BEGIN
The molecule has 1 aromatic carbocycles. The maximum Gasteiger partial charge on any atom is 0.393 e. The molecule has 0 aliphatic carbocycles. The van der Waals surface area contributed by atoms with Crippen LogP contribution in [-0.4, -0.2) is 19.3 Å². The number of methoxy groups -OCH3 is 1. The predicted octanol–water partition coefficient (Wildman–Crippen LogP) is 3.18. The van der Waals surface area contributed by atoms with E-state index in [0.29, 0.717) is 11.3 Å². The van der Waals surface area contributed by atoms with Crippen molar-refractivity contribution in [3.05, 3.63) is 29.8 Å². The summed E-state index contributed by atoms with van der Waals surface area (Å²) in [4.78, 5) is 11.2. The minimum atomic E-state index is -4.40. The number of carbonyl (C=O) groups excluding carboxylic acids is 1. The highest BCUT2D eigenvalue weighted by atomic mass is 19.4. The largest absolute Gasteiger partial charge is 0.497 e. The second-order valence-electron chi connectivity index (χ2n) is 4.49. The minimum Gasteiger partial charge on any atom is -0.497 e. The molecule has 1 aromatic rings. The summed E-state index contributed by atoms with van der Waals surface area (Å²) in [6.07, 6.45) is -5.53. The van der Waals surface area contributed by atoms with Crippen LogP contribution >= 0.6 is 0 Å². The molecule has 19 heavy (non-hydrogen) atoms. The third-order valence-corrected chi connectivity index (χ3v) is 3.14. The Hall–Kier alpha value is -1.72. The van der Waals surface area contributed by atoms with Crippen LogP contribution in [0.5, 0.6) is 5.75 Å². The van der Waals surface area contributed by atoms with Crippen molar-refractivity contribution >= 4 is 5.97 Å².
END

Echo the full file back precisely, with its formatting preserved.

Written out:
The molecule has 1 aromatic carbocycles. The maximum Gasteiger partial charge on any atom is 0.393 e. The molecule has 0 aliphatic carbocycles. The van der Waals surface area contributed by atoms with Crippen LogP contribution in [-0.4, -0.2) is 19.3 Å². The number of methoxy groups -OCH3 is 1. The predicted octanol–water partition coefficient (Wildman–Crippen LogP) is 3.18. The van der Waals surface area contributed by atoms with E-state index in [0.29, 0.717) is 11.3 Å². The van der Waals surface area contributed by atoms with Crippen molar-refractivity contribution in [3.05, 3.63) is 29.8 Å². The summed E-state index contributed by atoms with van der Waals surface area (Å²) in [4.78, 5) is 11.2. The minimum atomic E-state index is -4.40. The number of carbonyl (C=O) groups excluding carboxylic acids is 1. The highest BCUT2D eigenvalue weighted by atomic mass is 19.4. The largest absolute Gasteiger partial charge is 0.497 e. The second-order valence-electron chi connectivity index (χ2n) is 4.49. The minimum Gasteiger partial charge on any atom is -0.497 e. The molecule has 1 aromatic rings. The summed E-state index contributed by atoms with van der Waals surface area (Å²) in [6.07, 6.45) is -5.53. The van der Waals surface area contributed by atoms with Crippen LogP contribution >= 0.6 is 0 Å². The molecule has 19 heavy (non-hydrogen) atoms. The third-order valence-corrected chi connectivity index (χ3v) is 3.14. The Hall–Kier alpha value is -1.72. The van der Waals surface area contributed by atoms with Crippen LogP contribution in [0.5, 0.6) is 5.75 Å². The van der Waals surface area contributed by atoms with Crippen molar-refractivity contribution >= 4 is 5.97 Å².